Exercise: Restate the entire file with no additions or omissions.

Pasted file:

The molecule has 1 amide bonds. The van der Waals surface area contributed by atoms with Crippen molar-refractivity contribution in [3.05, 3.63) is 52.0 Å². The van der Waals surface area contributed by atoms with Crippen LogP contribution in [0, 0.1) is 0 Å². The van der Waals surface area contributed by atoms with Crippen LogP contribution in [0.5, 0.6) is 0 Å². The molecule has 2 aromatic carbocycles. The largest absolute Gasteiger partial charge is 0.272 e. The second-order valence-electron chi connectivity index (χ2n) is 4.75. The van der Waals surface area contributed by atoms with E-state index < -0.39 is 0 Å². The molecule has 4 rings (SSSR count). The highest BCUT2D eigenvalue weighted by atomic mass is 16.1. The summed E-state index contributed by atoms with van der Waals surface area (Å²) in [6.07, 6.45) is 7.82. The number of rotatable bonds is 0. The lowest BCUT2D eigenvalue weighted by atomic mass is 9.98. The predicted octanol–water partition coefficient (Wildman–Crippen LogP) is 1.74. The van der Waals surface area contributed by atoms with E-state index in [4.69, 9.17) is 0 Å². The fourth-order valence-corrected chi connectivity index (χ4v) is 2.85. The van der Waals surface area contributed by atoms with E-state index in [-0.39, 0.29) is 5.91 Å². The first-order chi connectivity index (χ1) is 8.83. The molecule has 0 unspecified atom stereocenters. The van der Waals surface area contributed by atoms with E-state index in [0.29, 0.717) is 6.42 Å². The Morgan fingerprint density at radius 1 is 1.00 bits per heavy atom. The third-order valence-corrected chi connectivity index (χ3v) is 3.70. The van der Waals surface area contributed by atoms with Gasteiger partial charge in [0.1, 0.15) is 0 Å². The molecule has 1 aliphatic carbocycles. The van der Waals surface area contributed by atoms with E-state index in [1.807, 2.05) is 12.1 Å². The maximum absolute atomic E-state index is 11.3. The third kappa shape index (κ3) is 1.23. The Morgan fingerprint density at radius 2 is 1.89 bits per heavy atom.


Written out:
The molecule has 1 amide bonds. The van der Waals surface area contributed by atoms with Crippen molar-refractivity contribution in [3.05, 3.63) is 52.0 Å². The van der Waals surface area contributed by atoms with Crippen LogP contribution in [0, 0.1) is 0 Å². The van der Waals surface area contributed by atoms with Crippen LogP contribution in [0.5, 0.6) is 0 Å². The molecule has 2 aromatic carbocycles. The largest absolute Gasteiger partial charge is 0.272 e. The second-order valence-electron chi connectivity index (χ2n) is 4.75. The van der Waals surface area contributed by atoms with E-state index < -0.39 is 0 Å². The molecule has 4 rings (SSSR count). The highest BCUT2D eigenvalue weighted by atomic mass is 16.1. The summed E-state index contributed by atoms with van der Waals surface area (Å²) in [6.07, 6.45) is 7.82. The number of rotatable bonds is 0. The lowest BCUT2D eigenvalue weighted by atomic mass is 9.98. The predicted octanol–water partition coefficient (Wildman–Crippen LogP) is 1.74. The van der Waals surface area contributed by atoms with E-state index in [4.69, 9.17) is 0 Å². The fourth-order valence-corrected chi connectivity index (χ4v) is 2.85. The van der Waals surface area contributed by atoms with E-state index in [-0.39, 0.29) is 5.91 Å². The first-order chi connectivity index (χ1) is 8.83. The molecule has 0 unspecified atom stereocenters. The van der Waals surface area contributed by atoms with E-state index in [0.29, 0.717) is 6.42 Å². The Morgan fingerprint density at radius 1 is 1.00 bits per heavy atom. The third-order valence-corrected chi connectivity index (χ3v) is 3.70. The van der Waals surface area contributed by atoms with Gasteiger partial charge in [0.1, 0.15) is 0 Å². The molecule has 1 aliphatic carbocycles. The van der Waals surface area contributed by atoms with E-state index in [1.807, 2.05) is 12.1 Å². The maximum absolute atomic E-state index is 11.3. The third kappa shape index (κ3) is 1.23. The Morgan fingerprint density at radius 2 is 1.89 bits per heavy atom.